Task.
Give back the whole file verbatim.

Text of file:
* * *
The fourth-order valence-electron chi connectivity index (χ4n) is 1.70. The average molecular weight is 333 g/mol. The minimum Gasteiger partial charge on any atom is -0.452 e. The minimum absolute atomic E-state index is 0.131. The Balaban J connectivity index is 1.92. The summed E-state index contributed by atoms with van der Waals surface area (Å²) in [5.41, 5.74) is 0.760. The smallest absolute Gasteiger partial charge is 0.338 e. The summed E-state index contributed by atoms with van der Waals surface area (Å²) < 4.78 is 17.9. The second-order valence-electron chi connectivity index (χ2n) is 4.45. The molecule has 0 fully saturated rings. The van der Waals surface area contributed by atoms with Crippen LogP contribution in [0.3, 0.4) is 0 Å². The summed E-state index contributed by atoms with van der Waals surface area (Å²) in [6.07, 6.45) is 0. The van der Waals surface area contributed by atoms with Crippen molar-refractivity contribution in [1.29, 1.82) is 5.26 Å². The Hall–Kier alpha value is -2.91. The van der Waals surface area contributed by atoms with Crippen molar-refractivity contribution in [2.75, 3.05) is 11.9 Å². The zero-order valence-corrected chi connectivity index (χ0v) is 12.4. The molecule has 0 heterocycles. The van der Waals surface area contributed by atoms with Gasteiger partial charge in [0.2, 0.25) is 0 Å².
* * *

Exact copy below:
The fourth-order valence-electron chi connectivity index (χ4n) is 1.70. The average molecular weight is 333 g/mol. The minimum Gasteiger partial charge on any atom is -0.452 e. The minimum absolute atomic E-state index is 0.131. The Balaban J connectivity index is 1.92. The summed E-state index contributed by atoms with van der Waals surface area (Å²) in [5.41, 5.74) is 0.760. The smallest absolute Gasteiger partial charge is 0.338 e. The summed E-state index contributed by atoms with van der Waals surface area (Å²) < 4.78 is 17.9. The second-order valence-electron chi connectivity index (χ2n) is 4.45. The molecule has 0 fully saturated rings. The van der Waals surface area contributed by atoms with Crippen LogP contribution in [0.3, 0.4) is 0 Å². The summed E-state index contributed by atoms with van der Waals surface area (Å²) in [6.07, 6.45) is 0. The van der Waals surface area contributed by atoms with Crippen molar-refractivity contribution in [1.29, 1.82) is 5.26 Å². The Hall–Kier alpha value is -2.91. The van der Waals surface area contributed by atoms with Crippen molar-refractivity contribution in [2.75, 3.05) is 11.9 Å². The zero-order valence-corrected chi connectivity index (χ0v) is 12.4. The molecule has 0 heterocycles. The van der Waals surface area contributed by atoms with Gasteiger partial charge in [0.2, 0.25) is 0 Å².